Wednesday, January 12, 2011
Drought is a sort of thriller/fantasy in the YA category, written by Pam Bachorz.
For 200 years the congregation has lived in the forest, aging very slowly, staying alive because of the Water they harvest by scraping the drops of dew off the leaves of the trees. Only Ruby and a few select others know the truth - it is her blood, a few drops a day, that make the Water special. As the daughter of their beloved, absent Otto, whom they wait ever patiently to return, she has inherited his gift. But her mother keeps it a secret, afraid that Darwin, the man who has enslaved them at the beginning of those 200 years and profits from their backbreaking work, will use the knowledge to harm Ruby.
But Ruby is getting tired of waiting and doing nothing. She's tired of watching her fellow congregates get beaten when they didn't harvest their quota for the day, of seeing her mother take their punishment. And when a new, somehow kind Overseer arrives, Ford, Ruby finds herself drawn to the forbidden stranger. His words of the modern world make her long for freedom - but how can she leave the loyal congregates who unknowingly rely on her for their very life?
The lovely, haunting cover of Drought only hints at the depths of the story within. Ruby's predicament is quickly revealed to be dour and suffocating, immediately intriguing and compelling with its cult-like atmosphere mixed with a tyrannical rule.
At first, the religious aspect of Drought was really turning me off - their mindless zeal irritating me. Also, the fact that her blood was keeping the congregation alive wasn't quite hitting the right note for me. However, Ruby's individuality and urge to fight what the other congregates took silently kept me patient - and I am so glad it did!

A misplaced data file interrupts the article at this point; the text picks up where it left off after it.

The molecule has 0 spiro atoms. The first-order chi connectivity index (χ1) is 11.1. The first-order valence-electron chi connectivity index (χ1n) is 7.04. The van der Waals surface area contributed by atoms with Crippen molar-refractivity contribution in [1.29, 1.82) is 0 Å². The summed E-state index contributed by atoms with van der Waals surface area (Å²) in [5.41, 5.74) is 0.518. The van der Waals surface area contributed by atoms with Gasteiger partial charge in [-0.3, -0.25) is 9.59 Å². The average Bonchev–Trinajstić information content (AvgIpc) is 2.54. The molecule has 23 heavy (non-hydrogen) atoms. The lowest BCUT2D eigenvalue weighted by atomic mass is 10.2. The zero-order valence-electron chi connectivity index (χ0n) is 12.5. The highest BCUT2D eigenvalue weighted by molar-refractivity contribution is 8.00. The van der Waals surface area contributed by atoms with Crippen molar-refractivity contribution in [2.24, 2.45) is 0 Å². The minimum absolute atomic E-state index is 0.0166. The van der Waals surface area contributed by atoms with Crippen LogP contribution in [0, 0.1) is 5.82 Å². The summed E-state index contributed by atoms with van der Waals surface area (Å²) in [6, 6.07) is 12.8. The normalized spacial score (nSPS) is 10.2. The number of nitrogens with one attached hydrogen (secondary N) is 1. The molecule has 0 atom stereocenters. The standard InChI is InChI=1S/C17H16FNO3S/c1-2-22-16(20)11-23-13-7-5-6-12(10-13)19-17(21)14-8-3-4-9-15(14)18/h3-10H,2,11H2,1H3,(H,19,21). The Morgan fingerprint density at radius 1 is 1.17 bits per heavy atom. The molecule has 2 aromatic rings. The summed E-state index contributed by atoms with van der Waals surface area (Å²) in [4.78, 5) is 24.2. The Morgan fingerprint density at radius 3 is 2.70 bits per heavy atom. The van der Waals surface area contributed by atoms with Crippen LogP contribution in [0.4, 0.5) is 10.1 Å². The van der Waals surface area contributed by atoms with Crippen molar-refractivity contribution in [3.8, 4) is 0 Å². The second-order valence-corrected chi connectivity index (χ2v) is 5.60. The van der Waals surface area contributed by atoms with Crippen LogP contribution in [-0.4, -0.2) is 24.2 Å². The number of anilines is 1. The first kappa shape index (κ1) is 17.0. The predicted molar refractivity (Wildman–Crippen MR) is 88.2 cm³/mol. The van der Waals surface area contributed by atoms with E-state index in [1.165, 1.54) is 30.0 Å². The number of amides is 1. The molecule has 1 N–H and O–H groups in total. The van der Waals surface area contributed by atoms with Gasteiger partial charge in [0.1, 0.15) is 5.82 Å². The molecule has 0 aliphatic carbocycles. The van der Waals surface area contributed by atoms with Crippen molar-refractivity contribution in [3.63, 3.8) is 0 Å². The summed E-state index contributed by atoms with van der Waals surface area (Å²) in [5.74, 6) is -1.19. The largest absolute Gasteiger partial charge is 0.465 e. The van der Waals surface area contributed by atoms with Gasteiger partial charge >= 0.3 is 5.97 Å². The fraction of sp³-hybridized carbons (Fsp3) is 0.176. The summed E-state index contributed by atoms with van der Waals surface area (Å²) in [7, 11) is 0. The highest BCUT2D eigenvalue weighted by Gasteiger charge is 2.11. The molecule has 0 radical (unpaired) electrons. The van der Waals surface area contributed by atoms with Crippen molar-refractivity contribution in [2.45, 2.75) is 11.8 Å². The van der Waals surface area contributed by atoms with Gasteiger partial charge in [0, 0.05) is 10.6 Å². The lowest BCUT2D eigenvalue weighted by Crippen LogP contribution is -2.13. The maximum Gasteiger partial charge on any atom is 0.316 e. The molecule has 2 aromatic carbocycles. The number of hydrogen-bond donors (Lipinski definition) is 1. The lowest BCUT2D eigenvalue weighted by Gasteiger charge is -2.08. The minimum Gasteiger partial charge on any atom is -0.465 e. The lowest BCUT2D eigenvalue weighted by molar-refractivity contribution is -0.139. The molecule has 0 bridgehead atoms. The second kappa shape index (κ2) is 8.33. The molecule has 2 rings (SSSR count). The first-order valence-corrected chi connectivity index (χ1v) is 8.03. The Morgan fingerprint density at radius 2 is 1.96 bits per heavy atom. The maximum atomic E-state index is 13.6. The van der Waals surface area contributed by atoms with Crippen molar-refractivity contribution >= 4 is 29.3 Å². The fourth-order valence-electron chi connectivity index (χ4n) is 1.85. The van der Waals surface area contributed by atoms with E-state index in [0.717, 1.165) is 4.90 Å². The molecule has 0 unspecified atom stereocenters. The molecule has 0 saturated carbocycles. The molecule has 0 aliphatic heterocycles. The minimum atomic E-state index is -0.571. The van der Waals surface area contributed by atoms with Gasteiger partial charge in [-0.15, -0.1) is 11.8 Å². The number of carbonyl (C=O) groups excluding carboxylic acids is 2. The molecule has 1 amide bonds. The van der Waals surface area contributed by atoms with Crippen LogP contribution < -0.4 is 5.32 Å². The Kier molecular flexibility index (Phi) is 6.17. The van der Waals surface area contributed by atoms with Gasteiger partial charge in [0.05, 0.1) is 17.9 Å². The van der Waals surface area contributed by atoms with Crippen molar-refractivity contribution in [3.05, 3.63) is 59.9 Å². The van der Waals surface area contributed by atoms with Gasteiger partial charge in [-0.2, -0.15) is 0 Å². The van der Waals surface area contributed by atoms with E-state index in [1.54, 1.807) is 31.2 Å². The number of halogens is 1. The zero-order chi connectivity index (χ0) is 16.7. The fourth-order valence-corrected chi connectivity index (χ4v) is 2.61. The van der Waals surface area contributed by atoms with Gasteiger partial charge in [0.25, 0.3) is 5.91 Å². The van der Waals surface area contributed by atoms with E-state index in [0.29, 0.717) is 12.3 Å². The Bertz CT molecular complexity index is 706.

With more pages and more revelations of the life of these people, what they endure, and why - Drought is soaked with an emotional grief that is powerful. Plus, the dangerous, hushed, impossible romance that develops in a suspenseful manner between Ruby and Ford, in addition to the increased character development gets the pace of Drought moving. A lot.
My early doubts disappeared as the nail-biting tension of Ruby's mere thoughts of escape, of rescue, creates a deeper curiosity for where the plot is going to go - causing Drought to become incredibly impressive, disturbing, and constantly provocative. This is an edge-of-your-seat page turner that just needed to establish its rather jarring premise (for me, at least) before convincing me. But convince me it did.
Pam Bachorz has penned Drought with an intensity that kept me glued to the pages - pages that were chilling, shocking, and unexpected. My only complaint was that it ended too soon. What a beautiful, stunning close - but I want more! I have a feeling that there is not a sequel, but I can't help but hope a little bit.
You need to check out Drought, an unexpected fuse of the supernatural and slavery, revealing the different shades of cruelty in both the one enslaving, as well as the enslaved - it will blow you away.